Some of the typical signs that your identity has been stolen include merchants inexplicably declining your credit card, unfamiliar withdrawals on your account, not getting regular bills or other mail on time, or unfamiliar credit report accounts. One reliable way to check is using a free people search. Type your name into the search bar and see if anything unexpected appears online.
Signs of ID Theft
Your healthcare provider might reject a legitimate claim, telling you your records show you’ve exceeded your benefits limit. You might be billed for services you never got. Your records show an illness you were never formally diagnosed with.
An obvious sign is being contacted by a debt collector about a debt that’s not yours. People who’ve suffered tax fraud share that the IRS rejected their return or told them they had filed more than one. Another consequence of identity theft and subsequent tax fraud is being accused of concealing income from a business that you never worked for. Here are other ways to check and find out if your identity has been stolen.
Check the Mail Regularly
Not getting regular bills, credit card statements, or mail from your healthcare company is a cause for concern. The thief will change the address your credit card company or healthcare provider has and reroute correspondence to another one.
Getting a statement for an account you never opened, or an invoice for a product or service you haven’t used is a clear red flag. It might mean someone used your personal information to open an account illegally. Don’t overlook any unexpected mail from IRS.
Your Credit Report Will Show Theft
The purpose of a credit report isn’t just to establish your creditworthiness and credit score. It will show the first signs if your identity is stolen. You need a full copy of your credit report to carry out a thorough inspection of all of your balances and accounts. The entries on the report show open credit cards, student loans, credit inquiries, car loans, mortgages, and more.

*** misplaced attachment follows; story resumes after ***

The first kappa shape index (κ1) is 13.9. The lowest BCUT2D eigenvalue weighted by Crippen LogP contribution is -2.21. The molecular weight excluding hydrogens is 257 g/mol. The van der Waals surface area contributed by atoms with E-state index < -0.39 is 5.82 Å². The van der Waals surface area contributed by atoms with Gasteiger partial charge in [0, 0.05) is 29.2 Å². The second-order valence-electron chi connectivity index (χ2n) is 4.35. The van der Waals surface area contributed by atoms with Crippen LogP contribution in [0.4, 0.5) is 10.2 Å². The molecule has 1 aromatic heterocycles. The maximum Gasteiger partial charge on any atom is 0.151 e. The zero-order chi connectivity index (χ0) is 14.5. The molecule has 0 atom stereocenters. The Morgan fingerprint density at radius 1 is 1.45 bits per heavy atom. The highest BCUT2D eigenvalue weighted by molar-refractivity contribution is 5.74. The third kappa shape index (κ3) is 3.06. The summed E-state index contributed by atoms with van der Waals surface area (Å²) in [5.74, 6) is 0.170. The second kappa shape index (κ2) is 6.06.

Contact Experian, Equifax, or TransUnion to get a fraud alert placed on your report. The thief won’t be able to continue wreaking havoc on your financial record once that’s done. What’s more, most credit card companies don’t hold their customers liable for fraudulent charges someone incurred in their name and without their knowledge.
Your credit bureau of choice will ask for your personal information to verify your identity. Then, they will call the other two bureaus and all three will place a fraud alert on your report. Any company that wants to give you a loan in the next three months will see this alert. If someone applies for a loan in your name during that time, the lender will get in touch to confirm your identity and to verify whether you yourself applied.
What to do if You’ve Suffered Identity Theft?
The FTC must create an ID theft report. The fraud alert placed on your credit report will either be basic or extended. Basic alerts are placed for one year and extended – for seven. You also need to get copies of any documents associated with identity theft. You must replace your vital documents.
You can stop creditors and debt collectors from reporting debt incurred in your name by disputing false information on your report. Identity theft will be proven by the FTC’s report, which will make resolving any problems caused by the criminals easier.
Report the crime as soon as you receive a statement showing unauthorized debits to a bank, credit card issuer, or another financial institution. You’re not liable for them if you report the theft within 60 days of getting the statement. Under the Justice for All Act, the court responsible must include you in all public proceedings.